Religious Rhetoric, Public Opinion, and Economic Policy– part II.

Alright– I am back for round two! I figured that this time I would explain more thoroughly my surveying process.. and my surveying experiences.

Anyway, as I mentioned in my previous post, I’m approaching this project with the specific goal of answering three questions (reprinted below for convenience):

1) Are those participants primed with religious rhetoric more or less likely to support a reduction in income taxes, or does the priming seem to make little to no difference at all?
2) Secondly, are those who denote themselves as being more religious more susceptible to the religious priming than others, and thus more likely to respond favorably to the concept of a reduction in income tax after reading the passage including religious rhetoric?
3) Does the level of education of the participant have an effect on their susceptibility to the religious priming of the tax cut policy?

Both versions (control and treatment) of my survey collected the same information. First, the participant was asked to rate his level of agreement with two proposed statements on a scale of 1-5, with 1 representing “strongly disagree” and 5 representing “strongly agree.” These statements, on both surveys, were:
1) I am generally in favor of a reduction in income taxes.
2) The above passage provides an effective argument for the reduction in income taxes.

Next, the participant is asked his age, gender, highest level of education attained, and self-reported level of religiousity (again on a scale of 1-5).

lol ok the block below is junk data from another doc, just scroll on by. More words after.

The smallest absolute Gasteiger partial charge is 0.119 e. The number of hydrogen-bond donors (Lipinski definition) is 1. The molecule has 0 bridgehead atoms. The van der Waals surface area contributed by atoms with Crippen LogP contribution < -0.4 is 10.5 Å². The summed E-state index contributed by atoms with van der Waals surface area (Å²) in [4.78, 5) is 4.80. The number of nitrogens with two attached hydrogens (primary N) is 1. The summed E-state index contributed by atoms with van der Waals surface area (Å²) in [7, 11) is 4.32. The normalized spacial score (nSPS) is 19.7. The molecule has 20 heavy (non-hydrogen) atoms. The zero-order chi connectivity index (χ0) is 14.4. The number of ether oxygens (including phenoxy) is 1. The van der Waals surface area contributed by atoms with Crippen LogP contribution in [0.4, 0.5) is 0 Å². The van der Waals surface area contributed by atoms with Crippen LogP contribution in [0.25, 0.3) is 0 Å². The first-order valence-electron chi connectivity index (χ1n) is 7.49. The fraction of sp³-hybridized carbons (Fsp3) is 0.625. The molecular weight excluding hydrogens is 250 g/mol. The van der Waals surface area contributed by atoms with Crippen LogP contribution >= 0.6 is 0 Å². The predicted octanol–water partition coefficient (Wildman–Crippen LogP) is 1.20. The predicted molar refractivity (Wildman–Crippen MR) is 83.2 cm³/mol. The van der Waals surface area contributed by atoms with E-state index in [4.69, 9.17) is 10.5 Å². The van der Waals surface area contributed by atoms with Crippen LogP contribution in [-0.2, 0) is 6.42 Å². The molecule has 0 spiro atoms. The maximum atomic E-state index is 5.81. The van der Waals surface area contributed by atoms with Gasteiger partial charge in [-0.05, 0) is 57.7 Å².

So THAT is my survey in a nutshell.

Since beginning the surveying process, I have come to realize one very important thing:
200 is a VERY big number.

I had originally intended to collect 100 of each version of the survey, and have since realized that, given time constraints, this would not be possible. Luckily, a sample size of 200 was relatively large and fairly conservative for this type of study. Since I used a method of randomization (of treatment and control) rather than random sampling of participants, I did not collect the exact same number of each type of survey. This does not necessarily make for the most aesthetically appealing numbers, but as I will be dealing primarily in percents, I do not expect this to have a great effect on my study and/or its results.

On a final note– after collecting completed surveys, I have been “debriefing” participants and explaining to them the basis of my project (if they’re interested…). I keep running into the same type of general confusion, though. Many seem to interpret my project as a study to examine the effect of religious rhetoric on economic policy– as opposed to the effect of religious rhetoric on public opinion REGARDING economic policy. It seems almost as though, to some, public opinion and actual political policy are inseparable. I understand that the (much-simplified) concept of “democracy” is that the people effectively rule, and, in this sense, public opinion does translate more smoothly into public policy. The US, however, is a republic, and I would not necessarily argue that those elected to represent us always make their decisions based on the voice of the masses– nor should they. Thoughts?

Until next time– hopefully with something in the way of results!

kb

Comments

  1. jrruckert says:

    This project is a fascinating idea. I found it interesting that you acknowledged that lines between public opinion and public policy are often blurred. This is especially problematic in cases like that of your project; if religious rhetoric can more or less directly affect public policy through public opinion, that creates an issue of church/state intermixing. Despite being a republic, I think the American government is much too easily swayed by mob rule. Take Proposition 8 as an example; the passage of the referendum, which was heavily campaigned for by religious groups, failed to uphold the tenants of pluralism found in the Constitution and intended to protect the rights of factions (i.e. the minorities who were stripped of their marriage rights). Anyway, I’m very excited to read your results. Best of luck!